A radical ‘New Deal’ is needed to fix our food supply: picking the next Secretary of Agriculture
Originally published on BuzzFlash.com on Thu, 12/11/2008 – 11:58am
We are seeing a few more Obama cabinet picks. Health and Human Services is official. And we know who Obama wants for Energy and the EPA Administrator.
But what I am waiting for is Secretary of Agriculture. Michael Winship recently floated the idea of Michael Pollan for the post. If you know anything about Pollan or his books, someone like him would be a welcome change in the post. But Pollan isn’t interested. And Obama should consider him, or someone similar to him, as an adviser for what we should do to improve the farming and food system.
So what is wrong with the food system in this country?
The tomato scare of 2008. The spinach scare of 2006. Ongoing concerns over mad cow disease.
Then we have the spiking and crashing prices of food, for farmers and consumers. The preponderance of high fructose corn syrup and the potential damage to obesity levels. We protect sugar growers, forgoing cheaper sugar that could improve our nutrition and help our oil importing problems.
We have an U.S. Department of Agriculture in charge of regulating food (and clearly not having enough resources to do this job) and in charge of promoting and marketing food. We also have a Food and Drug Administration that spends little time/resources on the first word in its name.
Though Pollan won’t take the job, he does have advice for President-Elect Obama:
“What Obama needs to do, if he indeed wants to make change in this area — and that isn’t clear yet that he does, at least in his first term — I think we need a food policy czar in the White House because the challenge is not just what we do with agriculture, it’s connecting the dots between agriculture and public health, between agriculture and energy and climate change, agriculture and education.”
There are short-term problems and long-term problems with agriculture. But it does seem like the secretaries have not had much power to fix those issues. Five of the last six Ag Secretaries were politicians: three of them were House Representatives, and the last two were former governors (Nebraska, North Dakota). This isn’t necessarily meant to disparage them, but they haven’t attacked serious issues.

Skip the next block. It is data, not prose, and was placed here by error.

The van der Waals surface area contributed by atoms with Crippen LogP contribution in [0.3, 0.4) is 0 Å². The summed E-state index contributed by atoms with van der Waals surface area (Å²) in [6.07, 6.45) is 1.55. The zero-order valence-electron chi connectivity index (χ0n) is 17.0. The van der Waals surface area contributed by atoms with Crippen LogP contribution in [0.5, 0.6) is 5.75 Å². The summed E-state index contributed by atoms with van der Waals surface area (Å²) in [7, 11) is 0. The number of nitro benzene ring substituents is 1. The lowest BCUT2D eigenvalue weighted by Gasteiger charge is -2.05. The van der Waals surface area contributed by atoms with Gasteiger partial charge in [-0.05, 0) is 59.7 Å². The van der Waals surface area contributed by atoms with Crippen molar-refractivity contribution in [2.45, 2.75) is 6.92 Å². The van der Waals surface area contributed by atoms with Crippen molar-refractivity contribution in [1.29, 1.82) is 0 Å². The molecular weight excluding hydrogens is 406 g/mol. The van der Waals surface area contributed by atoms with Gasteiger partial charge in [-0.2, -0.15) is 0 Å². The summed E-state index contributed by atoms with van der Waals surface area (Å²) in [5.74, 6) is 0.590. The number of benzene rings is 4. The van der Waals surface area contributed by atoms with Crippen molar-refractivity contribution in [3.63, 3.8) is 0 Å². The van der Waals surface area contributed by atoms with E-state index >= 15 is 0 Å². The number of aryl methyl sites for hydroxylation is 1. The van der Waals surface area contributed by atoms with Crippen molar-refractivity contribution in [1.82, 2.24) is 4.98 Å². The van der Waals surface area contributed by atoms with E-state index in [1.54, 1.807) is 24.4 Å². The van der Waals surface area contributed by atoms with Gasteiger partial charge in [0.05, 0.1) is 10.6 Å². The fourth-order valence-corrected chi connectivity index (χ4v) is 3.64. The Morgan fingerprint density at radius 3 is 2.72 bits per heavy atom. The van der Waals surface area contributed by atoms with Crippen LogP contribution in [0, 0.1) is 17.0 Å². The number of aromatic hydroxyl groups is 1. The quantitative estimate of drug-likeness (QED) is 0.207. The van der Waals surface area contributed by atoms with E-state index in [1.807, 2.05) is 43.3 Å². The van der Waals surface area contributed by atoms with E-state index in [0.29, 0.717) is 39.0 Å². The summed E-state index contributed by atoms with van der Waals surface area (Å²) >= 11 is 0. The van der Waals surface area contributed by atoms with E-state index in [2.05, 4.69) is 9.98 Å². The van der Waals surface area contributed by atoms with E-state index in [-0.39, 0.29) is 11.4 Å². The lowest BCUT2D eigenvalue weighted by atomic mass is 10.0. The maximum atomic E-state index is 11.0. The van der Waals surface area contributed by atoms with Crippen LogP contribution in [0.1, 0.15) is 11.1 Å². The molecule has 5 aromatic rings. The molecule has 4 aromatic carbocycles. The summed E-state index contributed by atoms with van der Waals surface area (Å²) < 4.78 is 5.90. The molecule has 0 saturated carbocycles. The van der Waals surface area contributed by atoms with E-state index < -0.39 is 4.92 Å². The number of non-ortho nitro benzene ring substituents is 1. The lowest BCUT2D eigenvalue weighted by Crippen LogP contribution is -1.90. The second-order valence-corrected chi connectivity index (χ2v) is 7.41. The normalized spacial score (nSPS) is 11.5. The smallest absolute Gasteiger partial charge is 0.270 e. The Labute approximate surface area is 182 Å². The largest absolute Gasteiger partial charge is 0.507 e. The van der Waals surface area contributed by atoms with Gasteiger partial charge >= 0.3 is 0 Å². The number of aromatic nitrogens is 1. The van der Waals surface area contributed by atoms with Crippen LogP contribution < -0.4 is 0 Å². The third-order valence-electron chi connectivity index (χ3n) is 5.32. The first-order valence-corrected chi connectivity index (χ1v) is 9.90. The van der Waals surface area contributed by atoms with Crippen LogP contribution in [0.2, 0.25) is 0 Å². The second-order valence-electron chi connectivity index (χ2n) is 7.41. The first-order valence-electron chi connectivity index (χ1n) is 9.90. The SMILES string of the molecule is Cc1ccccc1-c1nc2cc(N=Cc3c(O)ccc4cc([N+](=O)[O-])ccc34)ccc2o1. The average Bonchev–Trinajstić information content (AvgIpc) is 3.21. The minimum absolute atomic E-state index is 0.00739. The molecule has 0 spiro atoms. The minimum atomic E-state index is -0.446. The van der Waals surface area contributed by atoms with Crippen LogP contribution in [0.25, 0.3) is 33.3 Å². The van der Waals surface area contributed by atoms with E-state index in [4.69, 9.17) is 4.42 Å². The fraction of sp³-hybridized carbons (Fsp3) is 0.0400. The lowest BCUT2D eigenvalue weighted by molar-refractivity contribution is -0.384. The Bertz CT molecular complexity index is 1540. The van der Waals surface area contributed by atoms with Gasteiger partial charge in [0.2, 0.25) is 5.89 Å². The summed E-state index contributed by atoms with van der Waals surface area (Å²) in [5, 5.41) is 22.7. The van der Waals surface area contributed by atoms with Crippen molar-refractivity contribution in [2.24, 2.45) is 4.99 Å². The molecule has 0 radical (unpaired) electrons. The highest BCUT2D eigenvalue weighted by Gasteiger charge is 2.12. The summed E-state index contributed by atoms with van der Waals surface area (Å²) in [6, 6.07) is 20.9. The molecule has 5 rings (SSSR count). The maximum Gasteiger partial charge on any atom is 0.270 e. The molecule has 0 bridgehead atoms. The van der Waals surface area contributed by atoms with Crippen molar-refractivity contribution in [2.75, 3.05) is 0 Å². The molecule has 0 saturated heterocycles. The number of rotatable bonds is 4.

In his time heading the USDA, Butz revolutionized federal agricultural policy and reengineered many New Deal era farm support programs. His mantra to farmers was “get big or get out,” and he urged farmers to plant commodity crops like corn “from fencerow to fencerow.” These policy shifts coincided with the rise of major agribusiness corporations, and the declining financial stability of the small family farm.
It does seem like Butz had power to do things, even if the long-term damages are still being felt today.
The term “New Deal” has been brandied about in terms of revitalizing what Obama needs to do with this country starting on January 20. But perhaps there is no department more worthy about being blown up and started all over.
Corporate farms have done untold damage to our society. The diet of cows continues to thrive on hormones and antibiotics to get the cows to eat food never meant to go in a cow’s stomach. And vegetables, of which we clearly aren’t eating enough of these days, should be a reasonably safe food item on our supermarket shelves and bins.
I have suggested President-Elect Obama utilize Mike Huckabee as a “Secretary of Nutrition” in a bipartisan manner. Huckabee lost over 100 pounds after contracting Type II diabetes, and has written a book on improving nutrition. But someone (Michael Pollan, can you change your mind?) should devote resources in this direction.
We should take away the marketing and promotion of American food products from the USDA. We should fully fund the oversight of food. We should overhaul the obsession with corn.
We should lower our health care costs through programs designed to get Americans to eat better. If salaries rise, it’s possible people can spend this on more nutritious food. Sadly, in food deserts, cheap, non-nutritious food is easy to find while fruits and vegetables are not in great shape and difficult to find.
The idea of a regular, ordinary, average, “let’s reward a politician with a Cabinet post” Secretary of Agriculture is the absolute last thing this country needs. We need a modern-day equivalent of anti-Earl Butz who will do better by our farmers and consumers. President-Elect Obama, please spend your political capital to pick someone who can instigate those changes and give that person the power to make real change.